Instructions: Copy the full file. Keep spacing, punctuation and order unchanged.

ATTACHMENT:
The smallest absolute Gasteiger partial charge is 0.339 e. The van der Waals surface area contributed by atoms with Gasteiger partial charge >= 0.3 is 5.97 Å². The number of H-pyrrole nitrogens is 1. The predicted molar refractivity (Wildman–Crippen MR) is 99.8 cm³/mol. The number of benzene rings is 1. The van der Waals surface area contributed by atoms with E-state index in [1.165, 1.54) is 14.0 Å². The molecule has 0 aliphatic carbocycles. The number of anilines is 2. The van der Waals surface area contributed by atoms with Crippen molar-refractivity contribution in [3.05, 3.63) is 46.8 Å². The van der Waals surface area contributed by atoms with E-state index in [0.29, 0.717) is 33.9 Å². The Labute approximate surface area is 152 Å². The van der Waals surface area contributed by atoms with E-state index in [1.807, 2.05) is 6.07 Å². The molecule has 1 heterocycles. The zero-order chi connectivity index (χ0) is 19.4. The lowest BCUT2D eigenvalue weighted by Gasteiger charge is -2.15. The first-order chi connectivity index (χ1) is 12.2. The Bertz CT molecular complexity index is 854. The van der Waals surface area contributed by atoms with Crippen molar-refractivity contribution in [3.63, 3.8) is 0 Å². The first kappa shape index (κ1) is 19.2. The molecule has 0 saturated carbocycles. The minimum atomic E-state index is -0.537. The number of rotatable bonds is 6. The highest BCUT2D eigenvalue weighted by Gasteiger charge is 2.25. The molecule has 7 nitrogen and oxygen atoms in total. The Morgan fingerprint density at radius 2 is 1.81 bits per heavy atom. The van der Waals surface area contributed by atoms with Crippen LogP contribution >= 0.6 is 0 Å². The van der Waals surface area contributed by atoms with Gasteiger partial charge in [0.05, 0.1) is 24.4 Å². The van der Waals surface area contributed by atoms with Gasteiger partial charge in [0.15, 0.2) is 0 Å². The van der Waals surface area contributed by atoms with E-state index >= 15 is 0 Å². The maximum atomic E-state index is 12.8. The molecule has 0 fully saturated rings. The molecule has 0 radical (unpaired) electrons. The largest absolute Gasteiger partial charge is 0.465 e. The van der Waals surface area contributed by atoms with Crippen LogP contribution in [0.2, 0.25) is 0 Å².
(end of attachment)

The smallest absolute Gasteiger partial charge is 0.339 e. The van der Waals surface area contributed by atoms with Gasteiger partial charge >= 0.3 is 5.97 Å². The number of H-pyrrole nitrogens is 1. The predicted molar refractivity (Wildman–Crippen MR) is 99.8 cm³/mol. The number of benzene rings is 1. The van der Waals surface area contributed by atoms with E-state index in [1.165, 1.54) is 14.0 Å². The molecule has 0 aliphatic carbocycles. The number of anilines is 2. The van der Waals surface area contributed by atoms with Crippen molar-refractivity contribution in [3.05, 3.63) is 46.8 Å². The van der Waals surface area contributed by atoms with E-state index in [0.29, 0.717) is 33.9 Å². The Labute approximate surface area is 152 Å². The van der Waals surface area contributed by atoms with E-state index in [1.807, 2.05) is 6.07 Å². The molecule has 1 heterocycles. The zero-order chi connectivity index (χ0) is 19.4. The lowest BCUT2D eigenvalue weighted by Gasteiger charge is -2.15. The first-order chi connectivity index (χ1) is 12.2. The Bertz CT molecular complexity index is 854. The van der Waals surface area contributed by atoms with Crippen molar-refractivity contribution in [3.63, 3.8) is 0 Å². The first kappa shape index (κ1) is 19.2. The molecule has 0 saturated carbocycles. The minimum atomic E-state index is -0.537. The number of rotatable bonds is 6. The highest BCUT2D eigenvalue weighted by Gasteiger charge is 2.25. The molecule has 7 nitrogen and oxygen atoms in total. The Morgan fingerprint density at radius 2 is 1.81 bits per heavy atom. The van der Waals surface area contributed by atoms with Crippen LogP contribution >= 0.6 is 0 Å². The van der Waals surface area contributed by atoms with Gasteiger partial charge in [0.05, 0.1) is 24.4 Å². The van der Waals surface area contributed by atoms with Gasteiger partial charge in [0.15, 0.2) is 0 Å². The van der Waals surface area contributed by atoms with E-state index >= 15 is 0 Å². The maximum atomic E-state index is 12.8. The molecule has 0 fully saturated rings. The molecule has 0 radical (unpaired) electrons. The largest absolute Gasteiger partial charge is 0.465 e. The van der Waals surface area contributed by atoms with Crippen LogP contribution in [0.2, 0.25) is 0 Å².